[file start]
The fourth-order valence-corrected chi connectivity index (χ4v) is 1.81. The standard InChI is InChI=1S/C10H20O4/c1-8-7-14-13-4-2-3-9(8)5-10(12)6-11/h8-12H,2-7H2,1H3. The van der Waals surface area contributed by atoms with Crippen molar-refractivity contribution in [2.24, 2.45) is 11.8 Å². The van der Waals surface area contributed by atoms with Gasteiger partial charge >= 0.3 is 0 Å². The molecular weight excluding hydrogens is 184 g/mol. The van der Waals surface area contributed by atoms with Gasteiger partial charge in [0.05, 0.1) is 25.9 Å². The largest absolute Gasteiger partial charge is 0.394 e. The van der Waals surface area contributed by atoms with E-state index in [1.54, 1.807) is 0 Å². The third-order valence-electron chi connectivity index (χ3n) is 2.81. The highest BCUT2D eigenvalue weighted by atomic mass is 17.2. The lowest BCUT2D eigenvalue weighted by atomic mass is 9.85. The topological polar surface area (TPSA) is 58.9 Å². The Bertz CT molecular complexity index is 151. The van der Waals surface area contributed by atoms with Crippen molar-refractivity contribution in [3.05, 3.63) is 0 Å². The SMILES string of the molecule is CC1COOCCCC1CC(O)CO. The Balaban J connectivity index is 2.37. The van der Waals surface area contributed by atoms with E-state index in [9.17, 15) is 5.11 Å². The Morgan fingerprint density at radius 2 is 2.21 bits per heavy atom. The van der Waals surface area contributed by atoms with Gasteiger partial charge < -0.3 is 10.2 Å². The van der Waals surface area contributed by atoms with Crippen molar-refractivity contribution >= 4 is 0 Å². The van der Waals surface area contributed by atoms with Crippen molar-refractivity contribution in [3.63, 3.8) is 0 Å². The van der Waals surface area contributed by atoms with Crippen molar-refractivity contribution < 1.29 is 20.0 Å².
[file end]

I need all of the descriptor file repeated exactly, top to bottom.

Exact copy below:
The fourth-order valence-corrected chi connectivity index (χ4v) is 1.81. The standard InChI is InChI=1S/C10H20O4/c1-8-7-14-13-4-2-3-9(8)5-10(12)6-11/h8-12H,2-7H2,1H3. The van der Waals surface area contributed by atoms with Crippen molar-refractivity contribution in [2.24, 2.45) is 11.8 Å². The van der Waals surface area contributed by atoms with Gasteiger partial charge >= 0.3 is 0 Å². The molecular weight excluding hydrogens is 184 g/mol. The van der Waals surface area contributed by atoms with Gasteiger partial charge in [0.05, 0.1) is 25.9 Å². The largest absolute Gasteiger partial charge is 0.394 e. The van der Waals surface area contributed by atoms with E-state index in [1.54, 1.807) is 0 Å². The third-order valence-electron chi connectivity index (χ3n) is 2.81. The highest BCUT2D eigenvalue weighted by atomic mass is 17.2. The lowest BCUT2D eigenvalue weighted by atomic mass is 9.85. The topological polar surface area (TPSA) is 58.9 Å². The Bertz CT molecular complexity index is 151. The van der Waals surface area contributed by atoms with Crippen molar-refractivity contribution in [3.05, 3.63) is 0 Å². The SMILES string of the molecule is CC1COOCCCC1CC(O)CO. The Balaban J connectivity index is 2.37. The van der Waals surface area contributed by atoms with E-state index in [9.17, 15) is 5.11 Å². The Morgan fingerprint density at radius 2 is 2.21 bits per heavy atom. The van der Waals surface area contributed by atoms with Gasteiger partial charge < -0.3 is 10.2 Å². The van der Waals surface area contributed by atoms with Crippen molar-refractivity contribution >= 4 is 0 Å². The van der Waals surface area contributed by atoms with Crippen molar-refractivity contribution in [3.63, 3.8) is 0 Å². The van der Waals surface area contributed by atoms with Crippen molar-refractivity contribution < 1.29 is 20.0 Å².